Performing maintenance on pump for water removal at a construction site
Learn ways to maximize cost savings and minimize downtime.
Atlas Copco Power Technique

One of the most common temporary pump applications is water removal on construction sites. Water can be encountered while working at the jobsite foundation or during infrastructure installation when developing new residential or industrial areas.

There are many ways to set up the equipment and solve the pump application yet there are two important elements they all have in common. Equipment downtime can cause severe safety problems and impact the productivity of all contractors on-site. Secondly, downtime comes with an unpredictable cost increase. More important than ever, pump manufacturers are focusing on finding solutions on how to minimize equipment downtime and deliver higher productivity.

IMAGE 1: A performance curve where the recommended operating range (ROR) is highlighted in blue (Images courtesy of Atlas Copco)
IMAGE 1: A performance curve where the recommended operating range (ROR) is highlighted in blue (Images courtesy of Atlas Copco)

What Is the Optimal Operating Condition?

Usually, pumps are sized and selected based on specific application parameters related to the suction lift, static discharge head, required flow rates and the hose/pipe setup. Often this sizing criteria becomes redundant since the on-site situation deviates from its initial parameters. In case the engineered solution documentation is not handy for review, a set of pressure gauges can give a quick reference to the operator if the pump is working in its recommended operating range (ROR). Operation outside the ROR can cause pump malfunction, excessive wear and inefficiencies.

A vacuum gauge located on the suction port of the pump, with the pump primed but not running, gives an indication of the inlet pressure and translates into the vertical suction lift value. With the pump running, the gauge helps to determine the actual friction losses that are occurring in the suction line. The discharge pressure gauge indicates the pressure required to overcome the static discharge head and friction losses that are occurring while water travels through the pumping system. The sum of suction lift, discharge head and all friction losses represent the total dynamic head (TDH). TDH and the known flow rate represent the duty point of the pump system.

Tip of the trade: Know the duty point by reading the vacuum and pressure gauge values and the pump speed to understand if operation is in the recommended operating range. This will avoid malfunction and downtime and save operating costs.

IMAGE 2: How self-priming technology works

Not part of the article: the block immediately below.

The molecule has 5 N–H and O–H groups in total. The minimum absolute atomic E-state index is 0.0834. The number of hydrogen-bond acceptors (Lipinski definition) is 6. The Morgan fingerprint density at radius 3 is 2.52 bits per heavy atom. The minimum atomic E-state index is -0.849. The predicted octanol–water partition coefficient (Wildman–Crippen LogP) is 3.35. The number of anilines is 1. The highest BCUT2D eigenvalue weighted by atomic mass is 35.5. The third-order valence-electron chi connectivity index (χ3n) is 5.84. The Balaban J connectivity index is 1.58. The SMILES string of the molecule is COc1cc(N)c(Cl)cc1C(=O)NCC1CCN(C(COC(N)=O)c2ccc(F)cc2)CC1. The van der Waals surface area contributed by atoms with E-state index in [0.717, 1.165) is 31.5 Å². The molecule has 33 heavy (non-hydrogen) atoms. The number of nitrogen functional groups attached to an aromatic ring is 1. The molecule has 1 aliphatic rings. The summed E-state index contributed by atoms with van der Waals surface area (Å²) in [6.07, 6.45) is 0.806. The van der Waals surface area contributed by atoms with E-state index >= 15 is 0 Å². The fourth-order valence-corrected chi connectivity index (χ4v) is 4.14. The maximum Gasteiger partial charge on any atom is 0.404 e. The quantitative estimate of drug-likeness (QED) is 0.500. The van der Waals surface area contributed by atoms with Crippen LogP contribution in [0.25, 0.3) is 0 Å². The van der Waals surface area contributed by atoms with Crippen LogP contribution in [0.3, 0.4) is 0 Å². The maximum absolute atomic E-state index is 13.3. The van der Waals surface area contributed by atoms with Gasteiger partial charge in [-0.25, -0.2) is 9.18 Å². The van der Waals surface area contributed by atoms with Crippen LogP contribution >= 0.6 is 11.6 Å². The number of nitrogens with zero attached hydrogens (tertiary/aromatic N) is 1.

IMAGE 2: How self-priming technology works

Fast Return to Operation With Smart Design Features

Another challenge while dewatering a construction site is the potential clogging of the pump. This means that large pieces enter the pump volute but do not exit and cause insufficient flow rates. These situations often occur when the recommended suction strainer is not installed. Quick response is crucial to remedy the situation. The first action point is to remove all pieces that hinder the flow through the entire pump system. A pump’s swing door, if applicable, allows easy access to pump wear components to remove the obstacles safely. Always remember, the installation of a suction strainer is highly recommended to avoid clogging. The ideal suction strainer has a total open area that is five times larger than the open area of the suction line itself, is robust and corrosion resistant.

IMAGE 3: Chart with fuel savings by the gallon
IMAGE 3: Chart with fuel savings by the gallon

Save Operating Costs & Reduce Carbon Footprint

“How long can the pump run dry?” is a frequently asked question. Dry running describes a pump operating without liquid or the media to be pumped. It is more favorable to have the liquid flowing inside the pump. Flowing liquid cools down parts impacted by friction and heat generation and lubricates the mechanical seal.

A better question to ask instead is, “Can we maintain a dry work area without running the pump dry?” Dry running a pump, in most circumstances, is wasting energy and creates unnecessary wear on various components. A simple way to avoid dry running is the installation of a level regulation system. The so-called “auto-start mode” will operate the pump based on the required level and behavior.

Example: In the case of operating a high flow centrifugal dry prime pump with a 74-horsepower (hp) diesel-powered engine at 1,600 rotations per minute (rpm), the engine consumes an average of 0.7 gallons of diesel fuel per hour at no load or no pumping condition. Now, 2.1 gallons of diesel fuel can be saved daily, assuming that the pump is required to operate only nine out of 12 hours per shift. A reduction of three operating hours per day will also extend the 500-hour engine service by three weeks.

Having the pump operate only when required will come with many benefits including daily fuel savings, the extension of the maintenance interval with direct savings in service expenditures, along with the reduction of the carbon footprint and extension of lifetime for various components.

Discover how to maximize cost savings in the next pumping application by minimizing downtime. Avoid downtime by knowing the optimal operating conditions and making use of pressure readings to troubleshoot the system. A return to operation in case of machine downtime requires fast response and, ideally, smart product features to solve the situation. Finally, there are further cost savings possible by making sure that the equipment only operates when required. Fuel and maintenance expenditures are a direct positive impact but lifetime of components can also be extended and the use of fossil fuels can be reduced.